Kenya: Sh3bn Lamu Livestock Pre-Export Project Set to Begin

Construction is to start on a Sh3 billion Bar’goni Livestock Pre-Export Quarantine project aimed at boosting exports of live animals and livestock products.

Speaking when he toured the site in Lamu West, Livestock Principal Secretary Hillary Kimutai said money had been released.

The project is expected to be completed before June next year.

It includes building standard disease-control veterinary fences, livestock holding pens with associated gates, livestock housing and feeding troughs equipment, as well as water and electricity connections.

It will also incorporate feed storage housing, mixing machineries, a mini lab, livestock loading and offloading ramps, staff housing and offices among other infrastructure.

“We are now set to commence the project. We want it completed before the end of this financial year,” Mr Kimutai said.

He said the project is crucial for Lamu, where a new port started operations in May this year.

“There is a need to speed up implementation of such infrastructure in this place to enable exportation of animal products through the new Lamu port,” he said.

“This will generally support biosecurity management and promote market access of livestock commodities.”

Besides the project, the government also intends to establish a marshalling yard at the port of Lamu in Mokowe.

It also plans to improve the facilities and associated infrastructure at the Witu Satellite Laboratory in Witu, Mariakani and Garissa.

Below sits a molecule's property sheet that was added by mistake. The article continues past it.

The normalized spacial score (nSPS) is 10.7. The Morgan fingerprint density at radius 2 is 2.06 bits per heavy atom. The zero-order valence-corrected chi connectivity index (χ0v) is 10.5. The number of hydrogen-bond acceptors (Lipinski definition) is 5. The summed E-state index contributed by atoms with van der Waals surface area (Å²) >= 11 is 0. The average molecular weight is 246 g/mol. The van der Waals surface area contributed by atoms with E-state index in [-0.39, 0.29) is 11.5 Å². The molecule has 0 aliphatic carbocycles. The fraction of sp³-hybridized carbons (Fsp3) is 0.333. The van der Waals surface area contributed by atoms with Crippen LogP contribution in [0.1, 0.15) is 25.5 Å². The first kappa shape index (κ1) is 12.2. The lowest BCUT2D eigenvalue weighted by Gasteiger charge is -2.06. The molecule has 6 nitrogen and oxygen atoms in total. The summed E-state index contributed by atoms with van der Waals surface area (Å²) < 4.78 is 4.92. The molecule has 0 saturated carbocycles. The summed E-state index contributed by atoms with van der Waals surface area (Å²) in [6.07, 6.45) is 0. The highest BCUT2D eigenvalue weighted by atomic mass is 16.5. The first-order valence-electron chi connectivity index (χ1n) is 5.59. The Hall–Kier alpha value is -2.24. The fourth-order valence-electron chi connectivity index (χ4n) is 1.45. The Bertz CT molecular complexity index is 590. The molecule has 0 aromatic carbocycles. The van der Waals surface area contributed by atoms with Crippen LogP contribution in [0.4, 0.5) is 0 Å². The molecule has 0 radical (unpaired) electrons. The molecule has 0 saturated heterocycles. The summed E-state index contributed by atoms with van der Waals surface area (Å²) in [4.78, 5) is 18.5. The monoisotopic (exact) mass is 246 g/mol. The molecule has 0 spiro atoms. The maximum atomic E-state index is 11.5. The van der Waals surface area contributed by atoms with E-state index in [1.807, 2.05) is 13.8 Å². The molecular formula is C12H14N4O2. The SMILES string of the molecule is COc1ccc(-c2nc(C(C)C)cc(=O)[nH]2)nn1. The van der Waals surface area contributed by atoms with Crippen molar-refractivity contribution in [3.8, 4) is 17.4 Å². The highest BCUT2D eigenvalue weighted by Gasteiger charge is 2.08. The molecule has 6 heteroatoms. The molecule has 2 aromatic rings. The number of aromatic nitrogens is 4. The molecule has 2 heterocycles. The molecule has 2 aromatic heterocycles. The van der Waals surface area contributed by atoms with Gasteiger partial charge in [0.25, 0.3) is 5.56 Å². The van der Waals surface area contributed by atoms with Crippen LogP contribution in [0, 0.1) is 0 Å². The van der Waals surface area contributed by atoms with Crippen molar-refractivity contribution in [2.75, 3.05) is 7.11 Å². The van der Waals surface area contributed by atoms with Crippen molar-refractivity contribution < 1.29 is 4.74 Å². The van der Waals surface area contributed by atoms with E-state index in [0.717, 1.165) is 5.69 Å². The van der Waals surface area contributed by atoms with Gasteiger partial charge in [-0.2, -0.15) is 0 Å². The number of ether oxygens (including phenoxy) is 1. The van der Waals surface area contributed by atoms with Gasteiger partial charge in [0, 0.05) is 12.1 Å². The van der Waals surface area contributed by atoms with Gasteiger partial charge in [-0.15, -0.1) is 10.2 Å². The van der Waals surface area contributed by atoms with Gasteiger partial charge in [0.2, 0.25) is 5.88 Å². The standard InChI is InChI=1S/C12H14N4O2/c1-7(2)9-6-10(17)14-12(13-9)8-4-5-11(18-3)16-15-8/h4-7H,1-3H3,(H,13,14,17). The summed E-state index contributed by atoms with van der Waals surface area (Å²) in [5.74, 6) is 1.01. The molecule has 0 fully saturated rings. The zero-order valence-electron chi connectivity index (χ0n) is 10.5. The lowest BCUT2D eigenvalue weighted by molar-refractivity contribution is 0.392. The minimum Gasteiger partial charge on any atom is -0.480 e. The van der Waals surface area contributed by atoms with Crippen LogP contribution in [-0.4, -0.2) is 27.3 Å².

PS Kimutai encouraged locals, especially those in arid and semi-arid lands, to invest in the livestock sector to help improve their livelihoods.

The project will help open up the area, which is situated in Boni forest, said Lamu County Commissioner Irungu Macharia.

“Bar’goni is a rural village. I believe this project will help not only grow the village to an urban centre but create employment for residents,” he said.

The quarantine facility is necessary as it enables the processing of livestock commodities to attain specifications desired by traders based on the demands of the targeted consumers.

It also helps to ensure commodities meet the required animal health standards as internationally prescribed by complying with certifications and other disease-risk reduction measures.

At the end of the marketing chain, commodities are certified to have been finished at an effectively isolated area from disease-risk sources and certified to have been tested as prescribed by internationally agreed protocols.

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